I spent the morning in a mokoro with Seteng Motalaote, AquaRAP's authority on aquatic birds. As Academy Director of the School for International Training at World Learning, Botswana Branch, he teaches conservation biology and research methods to university students.
And he has a passion for birds – the perfect person for an aspiring birder like myself to team up with. I got to play ornithologist by recording the species and number of birds as Seteng called them out. I also managed to spot a few myself and add them to the list.
|Reed cormorants and great white egrets. |
One of the highlights of our morning was a flock of 80 Openbilled Storks flying high in the sky.
I later found out that the Invertebrates Team had discovered a mess of cracked Apple Snail shells (Lonistes ovum) on open platforms of grass. They had probably been opened by these same storks, which use their nutcracker-shaped bills to crack them open.
Here are a few of the other abundant bird species we counted:
These birds were easy to spot, and we counted almost 75 of them. African jacanas have a bright blue frontal shield (area above the bill) and long blueish legs and nails, which they use to walk easily across floating vegetation.
Due to its small size, elusive habits and booming call (which nearly started me out of my skin my first day in Africa – I thought it must be a huge carnivore) this bird is more often seen than heard. However, here Southeast of Chief's Island, we got a good glimpse of more than 10 of these dark, yellow-billed birds.
We saw many of these dark, streamlined birds racing by overhead. It's prime breeding time for these birds, so I suspect they were hurrying to bring fish to hungry nestlings hidden in dense aquatic grasses.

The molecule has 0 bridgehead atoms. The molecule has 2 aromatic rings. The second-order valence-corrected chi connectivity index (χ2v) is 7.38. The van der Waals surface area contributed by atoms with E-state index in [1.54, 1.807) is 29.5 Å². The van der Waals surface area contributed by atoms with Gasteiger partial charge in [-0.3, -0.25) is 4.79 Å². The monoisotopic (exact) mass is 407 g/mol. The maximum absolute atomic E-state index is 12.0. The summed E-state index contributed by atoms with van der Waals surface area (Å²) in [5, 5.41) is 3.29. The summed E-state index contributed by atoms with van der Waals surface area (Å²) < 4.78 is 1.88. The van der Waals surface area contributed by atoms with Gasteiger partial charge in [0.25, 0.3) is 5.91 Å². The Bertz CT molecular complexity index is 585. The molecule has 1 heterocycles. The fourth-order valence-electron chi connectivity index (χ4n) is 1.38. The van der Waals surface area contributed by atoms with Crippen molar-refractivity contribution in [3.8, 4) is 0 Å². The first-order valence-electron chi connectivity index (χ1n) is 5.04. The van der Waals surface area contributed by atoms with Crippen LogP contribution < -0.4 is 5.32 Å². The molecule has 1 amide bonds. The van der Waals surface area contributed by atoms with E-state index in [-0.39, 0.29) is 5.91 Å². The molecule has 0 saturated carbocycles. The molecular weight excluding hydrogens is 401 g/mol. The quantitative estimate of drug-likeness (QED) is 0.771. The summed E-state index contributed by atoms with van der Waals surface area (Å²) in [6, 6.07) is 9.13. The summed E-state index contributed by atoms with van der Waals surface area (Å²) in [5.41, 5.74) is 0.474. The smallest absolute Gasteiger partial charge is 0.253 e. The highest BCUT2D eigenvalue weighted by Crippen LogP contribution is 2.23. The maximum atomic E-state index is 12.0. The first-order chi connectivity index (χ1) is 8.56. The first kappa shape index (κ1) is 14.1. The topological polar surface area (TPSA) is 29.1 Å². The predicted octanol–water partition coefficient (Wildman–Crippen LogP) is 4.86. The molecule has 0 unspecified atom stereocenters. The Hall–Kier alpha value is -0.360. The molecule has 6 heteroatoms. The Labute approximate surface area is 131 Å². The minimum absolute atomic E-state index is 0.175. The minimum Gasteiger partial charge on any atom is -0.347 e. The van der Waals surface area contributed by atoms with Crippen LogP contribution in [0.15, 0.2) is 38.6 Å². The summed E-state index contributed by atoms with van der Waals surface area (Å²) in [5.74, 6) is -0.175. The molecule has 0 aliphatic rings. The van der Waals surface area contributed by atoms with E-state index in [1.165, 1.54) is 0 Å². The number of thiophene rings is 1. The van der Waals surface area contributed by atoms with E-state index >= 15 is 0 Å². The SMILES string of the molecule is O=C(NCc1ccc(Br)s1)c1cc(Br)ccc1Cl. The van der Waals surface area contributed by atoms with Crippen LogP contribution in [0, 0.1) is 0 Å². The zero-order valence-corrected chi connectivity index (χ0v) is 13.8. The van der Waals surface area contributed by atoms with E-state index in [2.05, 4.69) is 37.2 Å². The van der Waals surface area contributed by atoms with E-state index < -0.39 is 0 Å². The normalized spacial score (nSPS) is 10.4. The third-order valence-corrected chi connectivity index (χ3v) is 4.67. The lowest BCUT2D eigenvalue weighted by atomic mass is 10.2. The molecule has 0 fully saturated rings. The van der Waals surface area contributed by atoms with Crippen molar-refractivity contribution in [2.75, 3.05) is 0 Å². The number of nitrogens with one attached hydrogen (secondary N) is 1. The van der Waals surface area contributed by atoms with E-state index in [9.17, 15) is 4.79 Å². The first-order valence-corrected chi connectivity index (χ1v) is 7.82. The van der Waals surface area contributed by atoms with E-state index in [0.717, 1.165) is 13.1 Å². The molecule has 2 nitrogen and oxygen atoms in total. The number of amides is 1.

Each time we spotted a fish eagle, we jotted down the GPS coordinates. This is a huge bird – at least as big as the American bald eagle – with a white head and neck. We frequently heard them calling on the waters outside camp, where they have a nest. Seteng wants to keep track of the number of fish eagles that are here: because they're at the top of the food chain, they're an important indicator of the health of the ecosystem.
We didn't see this bird today, though we know it lives here. It's an endangered species and another that Seteng was eager to record. He mentioned that, if he has a favorite bird, this is it: as Seteng put it, they are "faithful, romantic and gracious" in their habits. The birds mate for life and perform an elaborate dance ritual each mating season.
We had a lot of fun, but this was serious work for Seteng. What was he trying to find out by counting aquatic birds? "I'm trying to establish data that shows trends for particular species," he told me. "These trends can be used to measure the health of the Delta, because birds are sensitive to environmental changes. We can look at data collected by other AquaRAP groups – such as water quality and plants – and gain insight into why problems may exist." Seteng will compare the species and abundance of birds he's noted with the data collected in 1996-97 by the Department of Wildlife.